Have you ever read a book whose ideas resonated so strongly, you felt compelled to call up everyone you know and tell them about it? You want to throw up your fist and shout, “Yes! Yes! That’s exactly how it is!”
I often feel this way about novels (Atlas Shrugged is my latest infatuation), and sometimes about business and marketing books. (Seth Godin’s Purple Cow was the last one I read that had that effect.)
As much of a logophile as I am, rarely does a grammar book hit me in such a way. Until I read Things That Make Us [Sic] by Martha Brockenbrough, founder of the Society for the Promotion of Good Grammar.
Not only does Brockenbrough know her grammar, she’s a master wordsmith. I found myself reading words I haven’t used in years, and learning a few new ones in the process. She never uses a big word when a smaller one will do, but has a knack for choosing exactly the right word at the right time. Her sentences are lyrical works of art, evoking emotion as they teach. Speaking of teaching — I learned more than a few interesting grammar rules I didn’t know before. (Hard to believe, right?)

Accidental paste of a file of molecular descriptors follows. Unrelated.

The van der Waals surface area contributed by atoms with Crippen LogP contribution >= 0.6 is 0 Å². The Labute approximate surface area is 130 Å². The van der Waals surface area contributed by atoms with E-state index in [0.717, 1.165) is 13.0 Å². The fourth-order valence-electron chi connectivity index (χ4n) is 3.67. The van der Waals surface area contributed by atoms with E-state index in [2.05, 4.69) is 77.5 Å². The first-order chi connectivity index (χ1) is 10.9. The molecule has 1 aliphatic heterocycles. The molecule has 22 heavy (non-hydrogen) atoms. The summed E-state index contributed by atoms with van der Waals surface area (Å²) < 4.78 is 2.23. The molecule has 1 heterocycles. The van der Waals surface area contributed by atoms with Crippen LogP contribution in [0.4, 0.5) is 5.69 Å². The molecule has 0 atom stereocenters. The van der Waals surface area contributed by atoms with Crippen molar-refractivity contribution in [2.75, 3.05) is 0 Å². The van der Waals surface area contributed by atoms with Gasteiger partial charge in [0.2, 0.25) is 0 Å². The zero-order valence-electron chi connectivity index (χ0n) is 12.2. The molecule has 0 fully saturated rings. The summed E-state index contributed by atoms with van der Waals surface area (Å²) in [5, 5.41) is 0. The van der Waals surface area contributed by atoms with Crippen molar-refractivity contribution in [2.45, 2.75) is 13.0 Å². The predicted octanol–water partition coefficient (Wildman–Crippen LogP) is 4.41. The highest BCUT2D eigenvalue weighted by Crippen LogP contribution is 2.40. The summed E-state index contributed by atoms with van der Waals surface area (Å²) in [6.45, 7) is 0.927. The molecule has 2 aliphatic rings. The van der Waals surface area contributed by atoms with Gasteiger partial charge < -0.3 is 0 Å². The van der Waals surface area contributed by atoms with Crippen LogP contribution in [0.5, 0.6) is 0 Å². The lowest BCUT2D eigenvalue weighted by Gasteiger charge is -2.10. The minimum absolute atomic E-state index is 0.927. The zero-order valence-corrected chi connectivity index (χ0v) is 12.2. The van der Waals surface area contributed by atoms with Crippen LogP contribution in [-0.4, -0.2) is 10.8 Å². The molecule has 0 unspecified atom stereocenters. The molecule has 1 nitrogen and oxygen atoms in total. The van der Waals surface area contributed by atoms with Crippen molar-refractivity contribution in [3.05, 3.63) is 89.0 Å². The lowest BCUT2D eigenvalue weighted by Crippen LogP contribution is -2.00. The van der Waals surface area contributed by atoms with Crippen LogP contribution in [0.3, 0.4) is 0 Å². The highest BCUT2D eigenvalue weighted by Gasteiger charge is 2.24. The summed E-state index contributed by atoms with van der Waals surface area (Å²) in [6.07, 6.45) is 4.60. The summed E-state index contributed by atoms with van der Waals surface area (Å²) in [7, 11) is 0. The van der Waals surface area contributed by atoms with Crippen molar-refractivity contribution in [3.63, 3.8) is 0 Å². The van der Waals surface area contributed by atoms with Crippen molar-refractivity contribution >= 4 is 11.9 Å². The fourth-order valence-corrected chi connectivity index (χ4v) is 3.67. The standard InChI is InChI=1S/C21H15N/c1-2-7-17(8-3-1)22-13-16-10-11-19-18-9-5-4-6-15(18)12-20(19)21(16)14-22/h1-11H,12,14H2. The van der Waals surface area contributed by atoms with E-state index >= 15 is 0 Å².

Read the whole thing.
I hope that makes you want to buy it--or at least check it out of your library. Amazon has just decided to stop carrying Macmillan titles (St. Martin's, the publisher, is owned by Macmillan). If you're able to, please buy it at a local, independent bookstore, as these places need all they help they can get. I will happily send you a signed bookplate. Just e-mail me at martha AT marthabee.com.